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Japanese government must take urgent action to protect Japanese people from unacceptable radiation exposure

August 26, 2019

Now more than eight years after the Fukushima nuclear disaster, IPPNW strongly supports the call by civil society organisations in Japan for the ionising radiation maximum permissible dose limit for members of the public to be promptly reduced from 20 to 1 mSv per year.

IPPNW leaders wrote to the Japanese government on 29 April 2011 expressing concern about the government’s decision a few days earlier to increase the allowable additional exposure to ionising radiation for children in Fukushima from 1 to 20 mSv per year: “As physicians, we consider the decision to allow the children of Fukushima to be exposed to such injurious levels of radiation an unacceptable abrogation of the responsibility of care and custodianship for our children and future generations.”

A few months later, on 22 August 2011, IPPNW co-presidents wrote to then Prime Minister Naoto Kan, urging that: “The maximum acceptable additional non-medical radiation exposure limit for the general population should be returned to 1 mSv per year in total (i.e., including both internal and external exposures to all radioactive isotopes). This is especially important for children and pregnant women and should occur without delay.”

We reiterated then: “We remain profoundly concerned that the 20 mSv annual radiation dose limit for members of the public, including children and pregnant women, set by your government in April, unfortunately represents the greatest willingness to accept radiation-related health harm for the general population of any government around the world in recent decades. As physicians, we have an ethical responsibility to state that such a level is associated with unacceptable health risks where these can be avoided.”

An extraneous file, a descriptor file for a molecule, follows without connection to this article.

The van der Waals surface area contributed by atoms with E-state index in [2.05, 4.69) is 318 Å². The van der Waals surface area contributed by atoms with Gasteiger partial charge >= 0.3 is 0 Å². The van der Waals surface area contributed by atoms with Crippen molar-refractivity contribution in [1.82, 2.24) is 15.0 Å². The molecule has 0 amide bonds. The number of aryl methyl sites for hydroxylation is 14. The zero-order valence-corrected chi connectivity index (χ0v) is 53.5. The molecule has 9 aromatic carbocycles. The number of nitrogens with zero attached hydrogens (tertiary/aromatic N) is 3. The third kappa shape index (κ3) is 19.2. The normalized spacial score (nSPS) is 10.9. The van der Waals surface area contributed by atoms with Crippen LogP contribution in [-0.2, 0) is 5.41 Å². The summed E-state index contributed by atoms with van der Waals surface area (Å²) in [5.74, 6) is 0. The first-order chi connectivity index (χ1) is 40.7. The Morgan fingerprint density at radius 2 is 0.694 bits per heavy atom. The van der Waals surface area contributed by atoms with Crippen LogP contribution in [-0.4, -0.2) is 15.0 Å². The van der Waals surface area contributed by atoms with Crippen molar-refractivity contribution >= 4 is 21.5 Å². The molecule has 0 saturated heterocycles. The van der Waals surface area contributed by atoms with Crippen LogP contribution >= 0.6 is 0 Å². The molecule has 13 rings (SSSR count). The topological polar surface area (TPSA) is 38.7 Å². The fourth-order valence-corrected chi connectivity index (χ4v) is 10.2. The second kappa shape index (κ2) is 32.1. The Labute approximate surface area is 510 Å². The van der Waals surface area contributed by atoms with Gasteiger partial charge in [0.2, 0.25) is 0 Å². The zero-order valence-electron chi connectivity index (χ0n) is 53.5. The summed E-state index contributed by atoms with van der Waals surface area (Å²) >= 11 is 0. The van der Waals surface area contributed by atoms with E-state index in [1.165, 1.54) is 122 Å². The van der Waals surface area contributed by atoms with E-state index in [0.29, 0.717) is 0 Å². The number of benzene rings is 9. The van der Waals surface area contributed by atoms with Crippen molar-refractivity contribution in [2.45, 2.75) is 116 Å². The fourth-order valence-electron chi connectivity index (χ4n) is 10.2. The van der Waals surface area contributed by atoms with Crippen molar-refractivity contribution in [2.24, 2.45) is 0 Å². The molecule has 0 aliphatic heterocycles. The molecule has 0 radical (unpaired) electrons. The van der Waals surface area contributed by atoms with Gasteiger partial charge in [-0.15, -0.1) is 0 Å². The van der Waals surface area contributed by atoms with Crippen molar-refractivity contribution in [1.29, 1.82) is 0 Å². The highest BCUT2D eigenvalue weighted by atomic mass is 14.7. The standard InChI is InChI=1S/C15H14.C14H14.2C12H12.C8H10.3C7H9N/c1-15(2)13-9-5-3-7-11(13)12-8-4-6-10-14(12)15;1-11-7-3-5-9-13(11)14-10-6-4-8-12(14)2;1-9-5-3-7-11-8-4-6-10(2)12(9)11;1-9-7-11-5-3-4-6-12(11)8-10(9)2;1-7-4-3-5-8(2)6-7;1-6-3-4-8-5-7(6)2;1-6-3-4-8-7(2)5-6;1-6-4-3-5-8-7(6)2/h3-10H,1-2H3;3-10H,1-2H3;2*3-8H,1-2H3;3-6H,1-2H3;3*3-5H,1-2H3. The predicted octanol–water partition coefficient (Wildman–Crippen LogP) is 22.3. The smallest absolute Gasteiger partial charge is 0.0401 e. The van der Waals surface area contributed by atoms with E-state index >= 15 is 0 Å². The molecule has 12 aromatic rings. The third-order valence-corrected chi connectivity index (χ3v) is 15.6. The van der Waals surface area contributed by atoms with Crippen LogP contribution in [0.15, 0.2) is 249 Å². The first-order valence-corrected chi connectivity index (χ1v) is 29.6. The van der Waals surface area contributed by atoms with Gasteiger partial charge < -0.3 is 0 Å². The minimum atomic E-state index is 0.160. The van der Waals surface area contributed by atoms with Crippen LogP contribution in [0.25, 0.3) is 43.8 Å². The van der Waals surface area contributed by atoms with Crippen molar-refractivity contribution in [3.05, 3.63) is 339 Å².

It is inexcusable that eight years later, these measures which need to be taken for the Japanese government to fulfil its responsibility to protect its citizens have still not been implemented.

Since 2011, powerful new evidence of radiation-related health risks greater than previously estimated at doses as low as a few mSv and dose rates as low as 1mSv per year has emerged from large studies of children having CT scans, rates of leukaemia in children living in areas with differing levels of background radiation, and large long-term studies of nuclear industry workers. These studies have also confirmed the particular vulnerability to radiation of young children, and women and girls, with long-term cancer risks for young girls being up to 8 to 10 times greater than for adult males for the same radiation exposure. This evidence has reinforced the urgency of protecting the health and safety of the people of Japan by returning the radiation dose limit for the public back to 1mSv.

IPPNW therefore urges prompt return to the 1 mSv/year standard, which should be applied consistently throughout Japan, including to evacuation orders and return of citizens to radioactively contaminated areas.

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